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Glassidium brokenosis
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  1. John Jungpa Park
  1. Department of Acute Medicine, National Health Service, Lister Hospital, Stevenage, UK
  1. Correspondence to Dr John Jungpa Park, john.park3{at}nhs.net

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Description

A 24-year-old junior doctor was unable to see after breaking his glasses at a very busy acute medical unit at a district general hospital. This resulted in significant deterioration in his optical function and affected daily junior doctor tasks such as coffee making, writing discharge scripts and taking bloods. Notably, he was unable to recognise his patients or his colleagues unless standing close up to them causing awkward communication and social situations. Also, his consultant had complained that his morning coffee had tasted suspiciously like hot chocolate, although this was impossible to confirm biochemically.

The doctor was seen at the estates department at the hospital, who delightedly assessed the doctor and his glasses. They were able to make a diagnosis of glassidium brokenosis and undertook an emergency repair using the most up-to-date ‘five-method’ guidelines.1 The doctor was discharged with his glasses fixed, and recommended to return for a follow-up with chocolates.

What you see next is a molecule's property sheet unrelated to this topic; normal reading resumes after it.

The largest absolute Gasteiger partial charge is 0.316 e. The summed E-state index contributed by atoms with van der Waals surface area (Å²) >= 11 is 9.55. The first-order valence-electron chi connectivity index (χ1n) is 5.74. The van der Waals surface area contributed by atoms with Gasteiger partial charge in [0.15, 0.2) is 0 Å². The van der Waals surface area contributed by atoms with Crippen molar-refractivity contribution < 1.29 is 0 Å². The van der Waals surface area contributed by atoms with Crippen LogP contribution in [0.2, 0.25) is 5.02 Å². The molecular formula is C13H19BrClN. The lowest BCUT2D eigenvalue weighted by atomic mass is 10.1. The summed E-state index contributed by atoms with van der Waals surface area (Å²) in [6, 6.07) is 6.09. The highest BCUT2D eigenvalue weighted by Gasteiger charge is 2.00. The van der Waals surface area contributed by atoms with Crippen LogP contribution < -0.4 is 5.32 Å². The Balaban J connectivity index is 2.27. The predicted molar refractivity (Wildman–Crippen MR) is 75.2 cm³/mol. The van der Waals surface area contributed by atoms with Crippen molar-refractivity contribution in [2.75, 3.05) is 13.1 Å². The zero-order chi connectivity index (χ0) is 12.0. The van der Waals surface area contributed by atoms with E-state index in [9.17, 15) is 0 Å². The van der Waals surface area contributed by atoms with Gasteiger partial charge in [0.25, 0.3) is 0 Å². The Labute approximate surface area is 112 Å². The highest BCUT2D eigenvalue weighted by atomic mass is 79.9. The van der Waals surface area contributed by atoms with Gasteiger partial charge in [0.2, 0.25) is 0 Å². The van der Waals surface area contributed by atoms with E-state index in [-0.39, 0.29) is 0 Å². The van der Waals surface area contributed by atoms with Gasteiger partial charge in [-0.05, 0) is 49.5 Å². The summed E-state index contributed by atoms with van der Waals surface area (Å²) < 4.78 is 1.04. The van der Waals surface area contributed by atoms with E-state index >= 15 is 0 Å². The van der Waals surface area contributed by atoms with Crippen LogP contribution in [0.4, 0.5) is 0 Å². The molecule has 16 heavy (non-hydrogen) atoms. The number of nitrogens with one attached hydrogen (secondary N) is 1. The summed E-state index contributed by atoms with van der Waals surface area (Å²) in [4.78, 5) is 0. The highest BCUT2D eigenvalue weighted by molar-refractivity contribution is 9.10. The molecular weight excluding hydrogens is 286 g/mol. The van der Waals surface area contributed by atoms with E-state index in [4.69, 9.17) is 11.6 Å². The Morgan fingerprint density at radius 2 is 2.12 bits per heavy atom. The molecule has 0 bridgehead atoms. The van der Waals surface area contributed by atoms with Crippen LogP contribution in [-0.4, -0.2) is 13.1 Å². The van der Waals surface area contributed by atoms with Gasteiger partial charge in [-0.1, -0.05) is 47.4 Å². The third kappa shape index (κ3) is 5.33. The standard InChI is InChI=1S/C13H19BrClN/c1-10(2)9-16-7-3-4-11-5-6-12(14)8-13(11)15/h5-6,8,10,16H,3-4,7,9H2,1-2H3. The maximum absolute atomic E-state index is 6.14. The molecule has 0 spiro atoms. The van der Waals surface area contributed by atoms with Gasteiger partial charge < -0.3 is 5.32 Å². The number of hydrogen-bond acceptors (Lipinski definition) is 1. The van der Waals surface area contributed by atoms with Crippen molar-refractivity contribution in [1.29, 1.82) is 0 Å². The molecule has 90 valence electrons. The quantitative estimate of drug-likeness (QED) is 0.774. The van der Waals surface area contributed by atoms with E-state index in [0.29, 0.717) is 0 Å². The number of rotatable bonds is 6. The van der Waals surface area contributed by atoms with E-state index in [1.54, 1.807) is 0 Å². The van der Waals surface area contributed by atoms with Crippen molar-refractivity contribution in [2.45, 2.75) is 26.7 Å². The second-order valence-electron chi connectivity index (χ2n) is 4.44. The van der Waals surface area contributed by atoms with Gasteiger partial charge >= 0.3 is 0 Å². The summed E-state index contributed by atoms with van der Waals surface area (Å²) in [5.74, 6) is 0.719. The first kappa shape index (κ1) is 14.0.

The doctor has returned into his ward community with his glasses intact and is now able to perform his daily duties (figures 1 and 2).

Learning points

  • Unexpected events happen within the hospital wards which can disrupt clinical activities.

  • The estates department form a part of the multidisciplinary team, as do the cleaners, porters and catering staff.

  • Working together can help to solve unexpected problems. In this case, fixing a junior doctor's broken glasses ensured he could provide safe patient care.

Figure 1

Glassidium brokenosis (used with permission from ref 1).

Figure 2

At follow up clinic.

Acknowledgments

To Peter, who fixed my glasses first and was admitted to hospital. We wish you a speedy recovery.

Reference

View Abstract

Footnotes

  • Competing interests None.

  • Patient consent Obtained.

  • Provenance and peer review Not commissioned; externally peer reviewed.

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